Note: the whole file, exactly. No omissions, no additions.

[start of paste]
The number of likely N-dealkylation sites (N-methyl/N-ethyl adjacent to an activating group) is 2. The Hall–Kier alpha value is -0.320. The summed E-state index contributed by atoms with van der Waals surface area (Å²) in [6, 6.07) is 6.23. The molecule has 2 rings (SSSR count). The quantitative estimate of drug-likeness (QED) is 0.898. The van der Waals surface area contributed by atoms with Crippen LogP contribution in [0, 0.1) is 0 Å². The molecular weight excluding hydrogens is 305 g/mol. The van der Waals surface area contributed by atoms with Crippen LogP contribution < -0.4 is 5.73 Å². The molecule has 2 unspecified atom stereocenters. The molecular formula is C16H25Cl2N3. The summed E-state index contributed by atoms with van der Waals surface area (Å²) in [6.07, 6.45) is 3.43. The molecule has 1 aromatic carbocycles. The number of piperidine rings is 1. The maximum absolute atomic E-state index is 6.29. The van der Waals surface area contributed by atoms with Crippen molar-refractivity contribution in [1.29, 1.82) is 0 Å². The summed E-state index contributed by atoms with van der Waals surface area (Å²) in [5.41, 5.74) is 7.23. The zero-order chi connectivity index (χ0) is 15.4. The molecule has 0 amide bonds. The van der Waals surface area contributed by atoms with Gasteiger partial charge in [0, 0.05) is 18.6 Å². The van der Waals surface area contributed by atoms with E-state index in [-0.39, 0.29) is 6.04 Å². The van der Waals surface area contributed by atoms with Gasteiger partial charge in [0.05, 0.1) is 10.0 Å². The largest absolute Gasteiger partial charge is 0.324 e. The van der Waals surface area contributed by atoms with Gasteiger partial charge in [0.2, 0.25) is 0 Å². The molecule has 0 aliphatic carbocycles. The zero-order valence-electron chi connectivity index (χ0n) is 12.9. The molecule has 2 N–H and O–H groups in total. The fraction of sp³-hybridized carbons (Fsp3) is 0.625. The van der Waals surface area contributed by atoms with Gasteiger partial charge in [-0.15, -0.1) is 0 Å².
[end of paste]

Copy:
The number of likely N-dealkylation sites (N-methyl/N-ethyl adjacent to an activating group) is 2. The Hall–Kier alpha value is -0.320. The summed E-state index contributed by atoms with van der Waals surface area (Å²) in [6, 6.07) is 6.23. The molecule has 2 rings (SSSR count). The quantitative estimate of drug-likeness (QED) is 0.898. The van der Waals surface area contributed by atoms with Crippen LogP contribution in [0, 0.1) is 0 Å². The molecular weight excluding hydrogens is 305 g/mol. The van der Waals surface area contributed by atoms with Crippen LogP contribution < -0.4 is 5.73 Å². The molecule has 2 unspecified atom stereocenters. The molecular formula is C16H25Cl2N3. The summed E-state index contributed by atoms with van der Waals surface area (Å²) in [6.07, 6.45) is 3.43. The molecule has 1 aromatic carbocycles. The number of piperidine rings is 1. The maximum absolute atomic E-state index is 6.29. The van der Waals surface area contributed by atoms with Crippen molar-refractivity contribution in [1.29, 1.82) is 0 Å². The summed E-state index contributed by atoms with van der Waals surface area (Å²) in [5.41, 5.74) is 7.23. The zero-order chi connectivity index (χ0) is 15.4. The molecule has 0 amide bonds. The van der Waals surface area contributed by atoms with Gasteiger partial charge in [0, 0.05) is 18.6 Å². The van der Waals surface area contributed by atoms with E-state index in [-0.39, 0.29) is 6.04 Å². The van der Waals surface area contributed by atoms with Gasteiger partial charge in [0.05, 0.1) is 10.0 Å². The largest absolute Gasteiger partial charge is 0.324 e. The van der Waals surface area contributed by atoms with Gasteiger partial charge in [0.2, 0.25) is 0 Å². The molecule has 0 aliphatic carbocycles. The zero-order valence-electron chi connectivity index (χ0n) is 12.9. The molecule has 2 N–H and O–H groups in total. The fraction of sp³-hybridized carbons (Fsp3) is 0.625. The van der Waals surface area contributed by atoms with Gasteiger partial charge in [-0.15, -0.1) is 0 Å².